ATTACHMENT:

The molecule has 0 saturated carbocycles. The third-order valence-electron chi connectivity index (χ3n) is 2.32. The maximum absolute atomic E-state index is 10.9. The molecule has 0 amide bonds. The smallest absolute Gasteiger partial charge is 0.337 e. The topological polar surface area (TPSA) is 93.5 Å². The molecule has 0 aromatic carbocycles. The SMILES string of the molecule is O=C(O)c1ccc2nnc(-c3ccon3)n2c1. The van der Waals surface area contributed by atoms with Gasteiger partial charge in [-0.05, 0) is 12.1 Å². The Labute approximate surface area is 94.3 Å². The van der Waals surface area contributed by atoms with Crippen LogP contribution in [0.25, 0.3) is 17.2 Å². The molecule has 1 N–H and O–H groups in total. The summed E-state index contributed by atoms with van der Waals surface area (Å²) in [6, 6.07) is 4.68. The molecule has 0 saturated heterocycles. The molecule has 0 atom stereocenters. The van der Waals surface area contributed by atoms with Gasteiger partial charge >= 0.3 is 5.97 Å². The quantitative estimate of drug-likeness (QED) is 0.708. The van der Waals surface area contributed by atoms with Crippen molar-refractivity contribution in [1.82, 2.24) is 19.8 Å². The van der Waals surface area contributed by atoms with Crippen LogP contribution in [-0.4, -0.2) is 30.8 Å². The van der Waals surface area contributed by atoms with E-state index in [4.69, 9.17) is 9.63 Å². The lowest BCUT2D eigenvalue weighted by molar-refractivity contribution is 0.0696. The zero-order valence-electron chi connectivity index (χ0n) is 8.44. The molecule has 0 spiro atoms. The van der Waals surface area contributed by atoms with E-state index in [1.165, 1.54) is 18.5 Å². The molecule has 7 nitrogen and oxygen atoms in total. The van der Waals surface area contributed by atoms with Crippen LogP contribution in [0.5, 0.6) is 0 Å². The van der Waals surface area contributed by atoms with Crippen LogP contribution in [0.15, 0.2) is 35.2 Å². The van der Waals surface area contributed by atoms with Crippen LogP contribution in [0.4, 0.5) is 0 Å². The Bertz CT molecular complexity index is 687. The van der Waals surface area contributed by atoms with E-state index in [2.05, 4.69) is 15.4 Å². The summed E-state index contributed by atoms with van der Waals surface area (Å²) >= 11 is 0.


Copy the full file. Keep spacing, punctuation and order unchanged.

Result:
The molecule has 0 saturated carbocycles. The third-order valence-electron chi connectivity index (χ3n) is 2.32. The maximum absolute atomic E-state index is 10.9. The molecule has 0 amide bonds. The smallest absolute Gasteiger partial charge is 0.337 e. The topological polar surface area (TPSA) is 93.5 Å². The molecule has 0 aromatic carbocycles. The SMILES string of the molecule is O=C(O)c1ccc2nnc(-c3ccon3)n2c1. The van der Waals surface area contributed by atoms with Gasteiger partial charge in [-0.05, 0) is 12.1 Å². The Labute approximate surface area is 94.3 Å². The van der Waals surface area contributed by atoms with Crippen LogP contribution in [0.25, 0.3) is 17.2 Å². The molecule has 1 N–H and O–H groups in total. The summed E-state index contributed by atoms with van der Waals surface area (Å²) in [6, 6.07) is 4.68. The molecule has 0 saturated heterocycles. The molecule has 0 atom stereocenters. The van der Waals surface area contributed by atoms with Gasteiger partial charge >= 0.3 is 5.97 Å². The quantitative estimate of drug-likeness (QED) is 0.708. The van der Waals surface area contributed by atoms with Crippen molar-refractivity contribution in [1.82, 2.24) is 19.8 Å². The van der Waals surface area contributed by atoms with Crippen LogP contribution in [-0.4, -0.2) is 30.8 Å². The van der Waals surface area contributed by atoms with E-state index in [4.69, 9.17) is 9.63 Å². The lowest BCUT2D eigenvalue weighted by molar-refractivity contribution is 0.0696. The zero-order valence-electron chi connectivity index (χ0n) is 8.44. The molecule has 0 spiro atoms. The van der Waals surface area contributed by atoms with E-state index in [1.165, 1.54) is 18.5 Å². The molecule has 7 nitrogen and oxygen atoms in total. The van der Waals surface area contributed by atoms with Crippen LogP contribution in [0.5, 0.6) is 0 Å². The van der Waals surface area contributed by atoms with Crippen LogP contribution in [0.15, 0.2) is 35.2 Å². The van der Waals surface area contributed by atoms with Crippen LogP contribution in [0.4, 0.5) is 0 Å². The Bertz CT molecular complexity index is 687. The van der Waals surface area contributed by atoms with E-state index in [2.05, 4.69) is 15.4 Å². The summed E-state index contributed by atoms with van der Waals surface area (Å²) >= 11 is 0.